You twenty somethings with no bodily damage from the meds will see quick results I am sure.
Poz Bear Type in Philadelphia

Offline CalvinC

  • Member
  • Posts: 143
Re: Working Out
« Reply #11 on: June 18, 2006, 10:36:27 PM »
Hermie's response summed it up nicely.

HIV or not, it shouldn't matter as long as you are otherwise healthy. Expect results in about two to three months.  If you want mass, do free weights. And remember: FORM is everything. Master the act of various lifts, then concentrate on upping the weight. Without proper form, you will encourage injury.

Eat normally, but avoid things like fries, pizza, chips, and candy bars. When I started working out about 8 years ago, I left these behind and don't miss them. Sugar (eg, a few licorcie, sugar in the coffee, etc) will be burned off naturally, so I drink Coke instead of Diet Coke.

Experiment and find what works for you. Keep a record. Smile. Get to know people where you work out.

cal

Offline lydgate

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  • Posts: 1,022
  • Virgin, can't drive
Re: Working Out
« Reply #12 on: June 19, 2006, 10:15:55 PM »
I'm naturally skinny, a "hard gainer." If you're looking to put on muscle mass, yeah, you need to eat six to eight meals a day, high in protein. I drink two protein shakes a day. A common recommendation: 1 gm of protein for every pound of bodyweight. So if you're 160 to 170 lbs, you're recommended to take in that many grams of protein; and the only way to do that without eating protein-rich foods non-stop is to use protein powders/supplements. I've also used creatine in the past -- put on four lbs in one week! When I started working out, I saw "results" in a couple of months. I also tried to get at least eight hours of sleep every night, and stopped drinking anything alcoholic on gym days (I did a fairly intense MWF routine -- chest and shoulders, legs and triceps, back and biceps). Limited cardio -- five minute sprints. God, I miss the gym!

Jay
Her finely-touched spirit had still its fine issues, though they were not widely visible. Her full nature, like that river of which Cyrus broke the strength, spent itself in channels which had no great name on the earth. But the effect of her being on those around her was incalculably diffusive: for the growing good of the world is partly dependent on unhistoric acts; and that things are not so ill with you and me as they might have been, is half owing to the number who lived faithfully a hidden life, and rest in unvisited tombs.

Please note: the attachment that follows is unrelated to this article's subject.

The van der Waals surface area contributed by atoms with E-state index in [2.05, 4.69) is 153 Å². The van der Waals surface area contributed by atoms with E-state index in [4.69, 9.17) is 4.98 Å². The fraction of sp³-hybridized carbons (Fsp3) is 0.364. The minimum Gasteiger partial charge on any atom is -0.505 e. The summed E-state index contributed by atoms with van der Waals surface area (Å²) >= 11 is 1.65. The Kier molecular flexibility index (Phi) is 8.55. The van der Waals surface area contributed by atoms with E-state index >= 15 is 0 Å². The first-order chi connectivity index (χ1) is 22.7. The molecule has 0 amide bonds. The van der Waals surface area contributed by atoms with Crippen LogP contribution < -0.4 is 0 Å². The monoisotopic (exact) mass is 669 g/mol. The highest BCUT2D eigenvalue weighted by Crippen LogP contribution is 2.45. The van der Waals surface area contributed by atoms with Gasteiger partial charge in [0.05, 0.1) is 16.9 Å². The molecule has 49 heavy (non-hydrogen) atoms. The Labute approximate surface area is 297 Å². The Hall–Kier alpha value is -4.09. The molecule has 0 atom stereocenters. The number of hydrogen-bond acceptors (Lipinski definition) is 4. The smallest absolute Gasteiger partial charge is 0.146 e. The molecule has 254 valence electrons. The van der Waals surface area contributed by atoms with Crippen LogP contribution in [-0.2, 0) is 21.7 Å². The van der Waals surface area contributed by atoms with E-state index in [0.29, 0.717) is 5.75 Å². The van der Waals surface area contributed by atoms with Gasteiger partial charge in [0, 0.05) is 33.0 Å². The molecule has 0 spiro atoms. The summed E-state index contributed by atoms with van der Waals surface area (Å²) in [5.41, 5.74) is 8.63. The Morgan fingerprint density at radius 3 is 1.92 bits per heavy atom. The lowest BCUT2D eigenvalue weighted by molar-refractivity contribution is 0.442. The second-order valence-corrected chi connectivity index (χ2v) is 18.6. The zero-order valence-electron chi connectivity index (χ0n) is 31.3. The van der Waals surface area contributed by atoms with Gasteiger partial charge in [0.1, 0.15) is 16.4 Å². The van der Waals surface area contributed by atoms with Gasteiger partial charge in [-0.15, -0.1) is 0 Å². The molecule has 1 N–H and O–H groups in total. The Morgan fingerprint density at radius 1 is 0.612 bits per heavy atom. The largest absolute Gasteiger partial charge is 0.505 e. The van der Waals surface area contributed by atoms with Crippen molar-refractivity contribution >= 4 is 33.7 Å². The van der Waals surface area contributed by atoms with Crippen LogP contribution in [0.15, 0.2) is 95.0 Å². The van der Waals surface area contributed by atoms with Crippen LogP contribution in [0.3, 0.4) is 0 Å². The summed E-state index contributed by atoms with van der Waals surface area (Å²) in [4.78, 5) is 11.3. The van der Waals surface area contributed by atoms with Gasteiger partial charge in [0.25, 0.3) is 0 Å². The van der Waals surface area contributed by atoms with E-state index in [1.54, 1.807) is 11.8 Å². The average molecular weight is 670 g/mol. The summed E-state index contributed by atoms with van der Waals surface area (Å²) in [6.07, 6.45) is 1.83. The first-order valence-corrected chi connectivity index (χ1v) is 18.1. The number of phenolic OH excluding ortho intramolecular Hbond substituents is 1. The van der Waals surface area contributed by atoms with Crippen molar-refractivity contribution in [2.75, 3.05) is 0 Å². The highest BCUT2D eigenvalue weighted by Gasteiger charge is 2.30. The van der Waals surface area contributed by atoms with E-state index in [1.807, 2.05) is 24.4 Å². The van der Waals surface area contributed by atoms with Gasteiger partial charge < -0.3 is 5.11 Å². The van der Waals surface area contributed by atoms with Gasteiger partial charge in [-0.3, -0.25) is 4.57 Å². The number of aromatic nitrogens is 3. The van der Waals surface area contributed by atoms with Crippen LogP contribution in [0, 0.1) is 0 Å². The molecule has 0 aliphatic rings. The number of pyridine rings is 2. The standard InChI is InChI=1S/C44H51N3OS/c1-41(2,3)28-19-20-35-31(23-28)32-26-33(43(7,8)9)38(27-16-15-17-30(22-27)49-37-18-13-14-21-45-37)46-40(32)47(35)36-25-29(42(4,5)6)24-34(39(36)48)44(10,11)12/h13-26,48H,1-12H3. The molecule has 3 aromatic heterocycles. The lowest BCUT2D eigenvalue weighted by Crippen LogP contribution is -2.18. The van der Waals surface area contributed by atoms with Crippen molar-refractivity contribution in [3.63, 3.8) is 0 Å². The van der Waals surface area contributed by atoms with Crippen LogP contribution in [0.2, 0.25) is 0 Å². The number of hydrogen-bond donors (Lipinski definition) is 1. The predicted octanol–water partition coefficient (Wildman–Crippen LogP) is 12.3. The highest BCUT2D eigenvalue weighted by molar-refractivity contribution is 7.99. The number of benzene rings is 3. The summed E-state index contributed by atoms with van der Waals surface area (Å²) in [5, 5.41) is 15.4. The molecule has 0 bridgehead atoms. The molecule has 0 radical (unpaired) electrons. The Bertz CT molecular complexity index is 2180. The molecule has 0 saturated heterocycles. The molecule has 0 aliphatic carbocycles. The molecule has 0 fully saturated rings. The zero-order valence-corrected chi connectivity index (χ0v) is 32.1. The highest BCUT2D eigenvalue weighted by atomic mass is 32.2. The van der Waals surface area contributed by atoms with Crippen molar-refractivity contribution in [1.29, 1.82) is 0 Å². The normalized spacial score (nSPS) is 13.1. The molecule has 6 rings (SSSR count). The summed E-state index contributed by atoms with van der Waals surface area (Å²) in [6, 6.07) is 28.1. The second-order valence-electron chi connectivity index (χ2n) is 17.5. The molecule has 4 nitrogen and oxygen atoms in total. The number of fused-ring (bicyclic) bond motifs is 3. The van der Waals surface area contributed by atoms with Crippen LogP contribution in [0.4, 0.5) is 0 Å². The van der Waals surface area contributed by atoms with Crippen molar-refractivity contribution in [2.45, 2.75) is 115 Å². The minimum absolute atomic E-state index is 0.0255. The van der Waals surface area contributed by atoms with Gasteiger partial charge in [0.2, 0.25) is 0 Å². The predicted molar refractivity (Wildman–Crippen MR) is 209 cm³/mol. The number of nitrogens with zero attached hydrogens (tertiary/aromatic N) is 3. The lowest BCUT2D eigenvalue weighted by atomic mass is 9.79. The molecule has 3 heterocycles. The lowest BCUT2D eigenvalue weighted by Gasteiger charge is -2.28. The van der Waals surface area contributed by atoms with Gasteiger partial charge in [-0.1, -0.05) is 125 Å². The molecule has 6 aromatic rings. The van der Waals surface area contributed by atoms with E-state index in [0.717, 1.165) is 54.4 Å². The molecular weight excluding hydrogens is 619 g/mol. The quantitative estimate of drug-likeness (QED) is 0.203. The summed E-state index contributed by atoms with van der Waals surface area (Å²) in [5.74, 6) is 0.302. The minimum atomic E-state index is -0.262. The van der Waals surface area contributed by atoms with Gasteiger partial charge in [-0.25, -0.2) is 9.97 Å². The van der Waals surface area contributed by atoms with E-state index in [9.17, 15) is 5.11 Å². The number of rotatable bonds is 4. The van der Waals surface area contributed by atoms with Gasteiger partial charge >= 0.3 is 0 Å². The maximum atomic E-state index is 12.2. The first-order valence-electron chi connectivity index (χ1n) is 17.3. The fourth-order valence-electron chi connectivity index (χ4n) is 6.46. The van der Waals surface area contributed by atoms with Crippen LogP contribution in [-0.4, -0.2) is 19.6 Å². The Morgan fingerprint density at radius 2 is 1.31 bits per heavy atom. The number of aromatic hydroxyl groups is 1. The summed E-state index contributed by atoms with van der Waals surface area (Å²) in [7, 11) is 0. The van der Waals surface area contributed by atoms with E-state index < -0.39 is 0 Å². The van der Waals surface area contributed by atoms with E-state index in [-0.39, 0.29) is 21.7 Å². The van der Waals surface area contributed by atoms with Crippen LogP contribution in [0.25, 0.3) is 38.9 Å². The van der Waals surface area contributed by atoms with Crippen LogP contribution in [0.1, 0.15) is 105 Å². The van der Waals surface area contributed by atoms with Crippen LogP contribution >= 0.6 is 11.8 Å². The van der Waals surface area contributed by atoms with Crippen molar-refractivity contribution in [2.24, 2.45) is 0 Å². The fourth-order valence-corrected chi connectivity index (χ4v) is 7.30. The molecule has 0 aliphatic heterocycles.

George Eliot, Middlemarch, final paragraph

Offline CalvinC

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  • Posts: 143
Re: Working Out
« Reply #13 on: June 20, 2006, 04:37:36 PM »

And the gym misses you too Jay. It's never to late to bond again!   ;)

cal

Offline Dennis

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Re: Working Out
« Reply #14 on: June 20, 2006, 11:46:58 PM »
Thanks for all your feedback, everyone. 

Jay, what kind of protein do you take.  I've been researching and the three most common appear to be Whey, Soy, and Designer.  Would you recommend one over the others.  And if so, why.


Offline lydgate

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  • Virgin, can't drive
Re: Working Out
« Reply #15 on: June 21, 2006, 12:15:02 AM »
Since my goal is to put on (muscle) mass, I use a weight gain protein supplement, Prolab's N-Large II. It's mostly whey protein (two scoops mixed with water=26 gms of protein) but also contains carbs. Two shakes a day, that's four scoops, 52 gms of protein and 600 "easy" calories. I take one shake right after working out (that's when your body is craving protein), one before bed. Many people use plain whey protein, because they want additional protein, not additional calories. I experimented with a few brands, and I have to say that N-Large II is by far the best-tasting (I use the vanilla flavor, it's better than the chocolate and the strawberry is gross), and I have no flatulence/digestion problems with it. Easy to order from www.bodybuilding.com (I have no affiliations with that site) and cheaper than buying it at places like GNC.